Spring may be king, but fall is where he made his fortune.

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Corey Halstead

With the challenging weather over the last few years, fall has become more lucrative than spring for many. Hitting it hard for the last quarter is a huge opportunity to meet – or crush – those projections. It may just be the perfect fit for the missing piece in your strategy.


Yes, I get it. Spring is King. I know all too well the guiding-light mantra of the landscape industry that was pounded into my soul as a young boy starting out my career in the industry just shy of my 14th birthday. I’ve lived this mantra for most all the years that followed, both early on in my evolving positions on the design/build side, and then later as I transitioned to product and supply roles. Even since founding Halstead years ago, because all of our clients are all in the design/build industry in one way or another, we are well-versed in creating and managing marketing systems that align to Spring is King. However, my ability to ignore the changing dynamics in the industry have been challenged over the last few years and I have been advising clients to strongly reconsider getting that Spring is King tattoo on their forearm. In fact, going through some old content recently, I found a blog I wrote back in 2015 highlighting the idea that “Fall is the Second Season.” Since writing that, the idea has only become more important and relevant to year-end success for landscape construction companies.

Coming off one of the wettest years in history in 2018 with NYC’s Central Park recording over 65 inches of rain in a work-stopping deluge, I was starting to get some open ears. Then this May happened. Officially the wettest May in history as confirmed by the National Weather Service, the whopping 8.24” of rain that was measured at Chicago International Airport took the banner month.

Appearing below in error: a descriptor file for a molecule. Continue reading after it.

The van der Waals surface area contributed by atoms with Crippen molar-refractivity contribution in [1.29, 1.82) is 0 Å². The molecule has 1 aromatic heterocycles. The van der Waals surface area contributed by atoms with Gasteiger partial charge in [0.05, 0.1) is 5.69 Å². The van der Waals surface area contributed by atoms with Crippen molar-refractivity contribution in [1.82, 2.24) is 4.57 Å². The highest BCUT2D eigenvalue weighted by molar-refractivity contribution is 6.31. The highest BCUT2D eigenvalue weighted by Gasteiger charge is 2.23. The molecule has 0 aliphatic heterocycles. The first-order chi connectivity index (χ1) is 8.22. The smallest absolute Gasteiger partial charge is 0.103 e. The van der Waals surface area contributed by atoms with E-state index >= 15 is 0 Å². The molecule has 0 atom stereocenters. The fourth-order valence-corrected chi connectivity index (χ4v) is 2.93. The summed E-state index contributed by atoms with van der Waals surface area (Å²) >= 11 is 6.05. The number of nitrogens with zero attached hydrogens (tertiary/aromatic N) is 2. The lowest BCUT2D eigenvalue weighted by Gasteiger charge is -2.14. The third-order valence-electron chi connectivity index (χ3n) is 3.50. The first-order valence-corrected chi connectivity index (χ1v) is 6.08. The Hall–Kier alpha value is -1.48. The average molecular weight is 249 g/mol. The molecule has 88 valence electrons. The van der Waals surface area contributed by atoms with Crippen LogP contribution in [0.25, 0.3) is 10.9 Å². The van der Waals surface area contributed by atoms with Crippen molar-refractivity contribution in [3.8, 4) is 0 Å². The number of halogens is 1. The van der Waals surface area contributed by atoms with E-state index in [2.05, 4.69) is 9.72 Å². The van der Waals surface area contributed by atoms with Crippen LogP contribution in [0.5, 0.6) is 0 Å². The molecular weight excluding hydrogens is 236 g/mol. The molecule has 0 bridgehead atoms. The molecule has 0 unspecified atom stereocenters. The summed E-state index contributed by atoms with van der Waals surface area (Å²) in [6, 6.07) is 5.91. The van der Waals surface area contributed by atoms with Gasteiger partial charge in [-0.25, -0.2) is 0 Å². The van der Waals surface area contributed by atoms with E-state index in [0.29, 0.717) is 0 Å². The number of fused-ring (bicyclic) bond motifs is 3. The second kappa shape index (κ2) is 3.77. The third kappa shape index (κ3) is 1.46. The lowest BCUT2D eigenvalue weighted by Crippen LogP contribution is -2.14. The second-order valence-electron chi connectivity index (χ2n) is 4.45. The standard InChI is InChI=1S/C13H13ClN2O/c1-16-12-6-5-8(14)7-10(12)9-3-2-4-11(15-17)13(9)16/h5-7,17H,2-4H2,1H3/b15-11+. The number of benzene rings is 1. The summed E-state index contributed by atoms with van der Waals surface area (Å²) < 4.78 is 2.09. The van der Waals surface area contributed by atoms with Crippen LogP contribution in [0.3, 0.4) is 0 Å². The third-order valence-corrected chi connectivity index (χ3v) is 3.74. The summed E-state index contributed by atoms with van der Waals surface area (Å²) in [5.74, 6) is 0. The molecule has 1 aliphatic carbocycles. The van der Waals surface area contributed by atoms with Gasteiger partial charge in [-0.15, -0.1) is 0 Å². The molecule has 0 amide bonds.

It broke the previous record of 8.21” set in you guessed it…2018. Add in that May also had a couple record-setting cold days with May 13th 2018 reaching a high of 48 degrees in NYC – the lowest ever on record.

Funny thing about these working conditions – they aren’t exactly the things that profitable, smooth outdoor construction projects are made of. With more time spent lowering sump pumps into excavated holes than laying pavers and walls, the last few spring seasons have been a true battle to get anything done on schedule while still bringing some money to the bottom line. It’s been tough -except if you are in the gravel business ;) Those soggy subsoils like to eat clean stone for breakfast, lunch, and dinner.  

And that’s just focusing on the contracting side of the new spring weather challenges. What about the desire of the consumer? Anyone who has been in the outdoor living industry for any length of time knows that the biggest driver of interest – and then in turn action – for purchasing an outdoor project is, you guessed it, nice weather. We see the spikes in search volume for clients all across the country when the weather’s right. The reality is, weeks and weeks on end of sloshy, soupy, muddy, and downright treacherous wet weather doesn’t exactly scream “let’s buy a pool, honey!”


Spring is booked, but where are the numbers?

Weather is just one factor in the shifting tides of putting fall on a pedestal though. Many in the industry agree that fall is simply just the best time of year to work outside, period. The conditions are excellent for productivity; the kids are back in school so the parents feel ‘free’ and potential customers just came off a summer of realizing they really should invest in a backyard that the kids can enjoy anytime. As a bonus, with the explosion of the outdoor living industry also comes a more well-educated consumer of larger luxury outdoor living spaces – many now understanding the dangers of waiting too long to book – and begin construction on – a large scale project they would like to use in the near future. So more and more homeowners are already thinking about acting this year so they can actually use the project next year.

So how do outdoor design/builds shift their mindsets– and marketing strategies - to align to these new realities? How do we embrace the ‘spring can be good, but fall is where the money is made’ methodology?’